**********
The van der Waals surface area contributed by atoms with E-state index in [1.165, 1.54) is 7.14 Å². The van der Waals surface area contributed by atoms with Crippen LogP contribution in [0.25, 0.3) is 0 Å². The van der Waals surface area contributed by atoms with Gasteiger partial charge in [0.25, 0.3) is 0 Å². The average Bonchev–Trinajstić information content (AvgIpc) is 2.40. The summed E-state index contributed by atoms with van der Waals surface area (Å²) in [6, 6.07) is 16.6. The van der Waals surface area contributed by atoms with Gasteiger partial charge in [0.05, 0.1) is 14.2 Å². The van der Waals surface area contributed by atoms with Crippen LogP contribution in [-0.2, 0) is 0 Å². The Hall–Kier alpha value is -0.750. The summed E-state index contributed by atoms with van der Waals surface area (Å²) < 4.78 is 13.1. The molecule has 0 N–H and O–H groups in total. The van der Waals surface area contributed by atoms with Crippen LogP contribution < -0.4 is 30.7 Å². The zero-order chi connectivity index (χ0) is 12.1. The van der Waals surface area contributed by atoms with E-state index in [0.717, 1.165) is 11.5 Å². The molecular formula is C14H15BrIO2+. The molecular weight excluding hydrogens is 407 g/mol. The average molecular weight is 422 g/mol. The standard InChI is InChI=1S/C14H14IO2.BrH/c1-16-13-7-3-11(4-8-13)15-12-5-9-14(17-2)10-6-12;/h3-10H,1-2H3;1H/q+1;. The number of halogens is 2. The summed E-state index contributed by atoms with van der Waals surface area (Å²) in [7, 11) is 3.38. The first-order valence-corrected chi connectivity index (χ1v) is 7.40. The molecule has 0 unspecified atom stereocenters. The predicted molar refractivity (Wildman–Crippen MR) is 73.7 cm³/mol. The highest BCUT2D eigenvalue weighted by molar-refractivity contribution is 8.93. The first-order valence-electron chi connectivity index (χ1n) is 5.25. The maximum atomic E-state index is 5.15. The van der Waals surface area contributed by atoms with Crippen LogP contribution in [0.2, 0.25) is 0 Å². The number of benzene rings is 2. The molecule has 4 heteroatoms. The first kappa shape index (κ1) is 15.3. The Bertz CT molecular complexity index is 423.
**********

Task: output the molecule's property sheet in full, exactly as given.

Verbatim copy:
The van der Waals surface area contributed by atoms with E-state index in [1.165, 1.54) is 7.14 Å². The van der Waals surface area contributed by atoms with Crippen LogP contribution in [0.25, 0.3) is 0 Å². The van der Waals surface area contributed by atoms with Gasteiger partial charge in [0.25, 0.3) is 0 Å². The average Bonchev–Trinajstić information content (AvgIpc) is 2.40. The summed E-state index contributed by atoms with van der Waals surface area (Å²) in [6, 6.07) is 16.6. The van der Waals surface area contributed by atoms with Gasteiger partial charge in [0.05, 0.1) is 14.2 Å². The van der Waals surface area contributed by atoms with Crippen LogP contribution in [-0.2, 0) is 0 Å². The Hall–Kier alpha value is -0.750. The summed E-state index contributed by atoms with van der Waals surface area (Å²) < 4.78 is 13.1. The molecule has 0 N–H and O–H groups in total. The van der Waals surface area contributed by atoms with Crippen LogP contribution < -0.4 is 30.7 Å². The zero-order chi connectivity index (χ0) is 12.1. The van der Waals surface area contributed by atoms with E-state index in [0.717, 1.165) is 11.5 Å². The molecular formula is C14H15BrIO2+. The molecular weight excluding hydrogens is 407 g/mol. The average molecular weight is 422 g/mol. The standard InChI is InChI=1S/C14H14IO2.BrH/c1-16-13-7-3-11(4-8-13)15-12-5-9-14(17-2)10-6-12;/h3-10H,1-2H3;1H/q+1;. The number of halogens is 2. The summed E-state index contributed by atoms with van der Waals surface area (Å²) in [7, 11) is 3.38. The first-order valence-corrected chi connectivity index (χ1v) is 7.40. The molecule has 0 unspecified atom stereocenters. The predicted molar refractivity (Wildman–Crippen MR) is 73.7 cm³/mol. The highest BCUT2D eigenvalue weighted by molar-refractivity contribution is 8.93. The first-order valence-electron chi connectivity index (χ1n) is 5.25. The maximum atomic E-state index is 5.15. The van der Waals surface area contributed by atoms with Crippen LogP contribution in [0.2, 0.25) is 0 Å². The number of benzene rings is 2. The molecule has 4 heteroatoms. The first kappa shape index (κ1) is 15.3. The Bertz CT molecular complexity index is 423.